President Muhammadu Buhari has approved the Dismissal of past Director-General of National Intelligence Agency (NIA) Ambassador Muhammed Dauda.
The agency, responsible for foreign intelligence and counterintelligence operations, has been embroiled in leadership crisis since the appointment of its current Director General, Dr Ahmed Rufai Abubakar, by President Muhammadu Buhari, in January.
Ambassador Dauda was dismissed through a letter dated March 6, signed by T.A. Yusuf, on behalf of the director general of the agency.
A top security official who declined being named because of the sensitivity of the matter confirmed the story to Us last night.
Dauda was acting head of the intelligence agency from November 2017 to January 2018.
The former director general was also warned in the letter by the NIA not to engage in anything “inimical” to the agency’s operations, or he would risk being tried for treason, the security source said.
The dismissal, which this newspaper gathered was without the knowledge of the Office of the National Security Adviser (NSA), was said to have been approved by President Buhari.
We couldn’t establish last night why the dismissal was done by the NIA itself, instead of the NSA or the Office of the Secretary to the Government of the Federation (OSGF).
It was also not clear whether the NIA, going by the law establishing it, is constitutionally empowered to sack its senior officers.
Ambassador Dauda had spent 34 years in service of the intelligence agency.
Earlier on Monday, armed security operatives, said to be NIA combat agents, invaded the official residence of the embattled former DG, located in Maitama District, Abuja.
For three days, the residence on No 3 Osara Lane, off Osara Close, Maitama, Abuja was cordoned by about 30 armed operatives. Security sources said the operatives were there to effect the arrest of the ambassador.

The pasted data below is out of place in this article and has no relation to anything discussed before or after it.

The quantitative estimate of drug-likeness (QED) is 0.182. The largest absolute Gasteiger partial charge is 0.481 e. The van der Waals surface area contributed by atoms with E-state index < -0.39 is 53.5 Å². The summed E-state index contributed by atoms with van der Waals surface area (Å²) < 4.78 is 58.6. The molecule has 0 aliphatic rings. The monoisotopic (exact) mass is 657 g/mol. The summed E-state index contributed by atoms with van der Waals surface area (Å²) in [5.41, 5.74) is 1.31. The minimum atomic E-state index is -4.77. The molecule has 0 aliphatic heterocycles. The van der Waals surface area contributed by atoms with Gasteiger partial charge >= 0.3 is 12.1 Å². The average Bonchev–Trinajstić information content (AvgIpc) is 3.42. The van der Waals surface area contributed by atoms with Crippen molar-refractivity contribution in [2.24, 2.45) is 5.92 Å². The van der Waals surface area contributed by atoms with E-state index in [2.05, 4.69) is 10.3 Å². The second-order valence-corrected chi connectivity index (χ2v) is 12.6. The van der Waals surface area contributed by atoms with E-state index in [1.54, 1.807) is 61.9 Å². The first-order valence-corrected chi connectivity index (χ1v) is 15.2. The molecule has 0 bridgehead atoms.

Dauda was on tour of duty in the Republic of Chad as ambassador before his redeployment to Abuja to head the agency after the suspension of Mr Ayodele Oke.
He was reported to have gone into hiding after his testimony before the House of Representatives committee on national intelligence and public safety last month, citing threats to his life.
It was learnt that he was asked to return to his post in Chad by the new leadership at the NIA to continue with his tour of duty.
But Dauda didn’t comply with that directive, saying his life would be endangered in N’djamena because his cover as an intelligence chief was removed after his redeployment to lead the NIA.
The ex-NIA chief had made serious allegations against some members of the presidential panel led by a former Secretary to the Government of the Federation, Ambassador Babagana Kingibe, during his appearances at the House of Representatives committee and the EFCC.
The dismissal came after Dauda’s alleged refusal to appear before a disciplinary panel set up to try him for allegedly bringing the agency into disrepute.
Another source said the senior management committee raised to try him was peopled by officers who are Mr Dauda’s junior in service.
But the NIA reviewed the committee membership by bringing retired directors as members, which sources said is against its extant rules.
The committee was put in place without any input from the NSA’s office, even though he oversees the entire intelligence superstructure of the country.
We learnt last night that an approval was given by the Presidency for $44 million earlier moved to the NSA’s office to be returned to the NIA’s vault.
Newsacross.com findings revealed that the $44 million was part of the over $260 million that the President Goodluck Jonathan administration released to NIA as General Intervention Fund.
At the time Buhari administration launched an investigation into the funds last year, only the N15 billion cash discovered in Lagos and the $44million lying in the Abuja vault remained to be expended out of the original $260million, security sources said.
As soon as it started its probe, the Vice President Yemi Osinbajo-led committee directed that the money must remain in NIA’s vault as an exhibit.
The sources, however, said, “While the money remained in the vault, certain powerful forces mounted pressure on the acting DG, Ambassador Mohammed Dauda, who was redeployed from Chad, to use the money since it is the property of the NIA but the acting DG refused.”
According to our sources, the “powerful forces” pushed very hard for the money to be tampered with, saying the government had forgotten all about it, but for the firm resistance of the outgoing acting DG.
Our sources added, “But barely two days after President Buhari named a substantive head for the agency, a black bullion van was dispatched to NIA and the money was removed to an unknown destination around 6 am on a Friday.”